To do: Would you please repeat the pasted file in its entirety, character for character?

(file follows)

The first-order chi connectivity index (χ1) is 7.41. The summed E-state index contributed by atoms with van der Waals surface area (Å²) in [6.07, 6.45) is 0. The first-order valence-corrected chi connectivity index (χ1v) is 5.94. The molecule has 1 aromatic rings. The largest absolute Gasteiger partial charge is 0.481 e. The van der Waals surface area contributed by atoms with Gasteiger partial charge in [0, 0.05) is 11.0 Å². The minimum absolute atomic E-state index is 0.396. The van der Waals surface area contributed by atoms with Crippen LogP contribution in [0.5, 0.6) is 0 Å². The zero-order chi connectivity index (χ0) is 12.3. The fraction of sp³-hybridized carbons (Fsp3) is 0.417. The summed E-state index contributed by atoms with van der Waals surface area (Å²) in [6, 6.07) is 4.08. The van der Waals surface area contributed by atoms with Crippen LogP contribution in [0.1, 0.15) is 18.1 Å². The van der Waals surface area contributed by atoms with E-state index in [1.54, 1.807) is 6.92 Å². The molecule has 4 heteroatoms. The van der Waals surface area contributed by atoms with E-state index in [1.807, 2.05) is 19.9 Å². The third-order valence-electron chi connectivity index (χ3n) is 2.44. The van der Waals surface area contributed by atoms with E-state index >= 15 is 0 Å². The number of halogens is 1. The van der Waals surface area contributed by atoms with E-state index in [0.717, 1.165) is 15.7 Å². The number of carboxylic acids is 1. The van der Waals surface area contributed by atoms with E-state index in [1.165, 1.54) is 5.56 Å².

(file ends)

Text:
The first-order chi connectivity index (χ1) is 7.41. The summed E-state index contributed by atoms with van der Waals surface area (Å²) in [6.07, 6.45) is 0. The first-order valence-corrected chi connectivity index (χ1v) is 5.94. The molecule has 1 aromatic rings. The largest absolute Gasteiger partial charge is 0.481 e. The van der Waals surface area contributed by atoms with Gasteiger partial charge in [0, 0.05) is 11.0 Å². The minimum absolute atomic E-state index is 0.396. The van der Waals surface area contributed by atoms with Crippen LogP contribution in [0.5, 0.6) is 0 Å². The zero-order chi connectivity index (χ0) is 12.3. The fraction of sp³-hybridized carbons (Fsp3) is 0.417. The summed E-state index contributed by atoms with van der Waals surface area (Å²) in [6, 6.07) is 4.08. The van der Waals surface area contributed by atoms with Crippen LogP contribution in [0.1, 0.15) is 18.1 Å². The van der Waals surface area contributed by atoms with E-state index in [1.54, 1.807) is 6.92 Å². The molecule has 4 heteroatoms. The van der Waals surface area contributed by atoms with E-state index in [1.807, 2.05) is 19.9 Å². The third-order valence-electron chi connectivity index (χ3n) is 2.44. The van der Waals surface area contributed by atoms with E-state index >= 15 is 0 Å². The number of halogens is 1. The van der Waals surface area contributed by atoms with E-state index in [0.717, 1.165) is 15.7 Å². The number of carboxylic acids is 1. The van der Waals surface area contributed by atoms with E-state index in [1.165, 1.54) is 5.56 Å².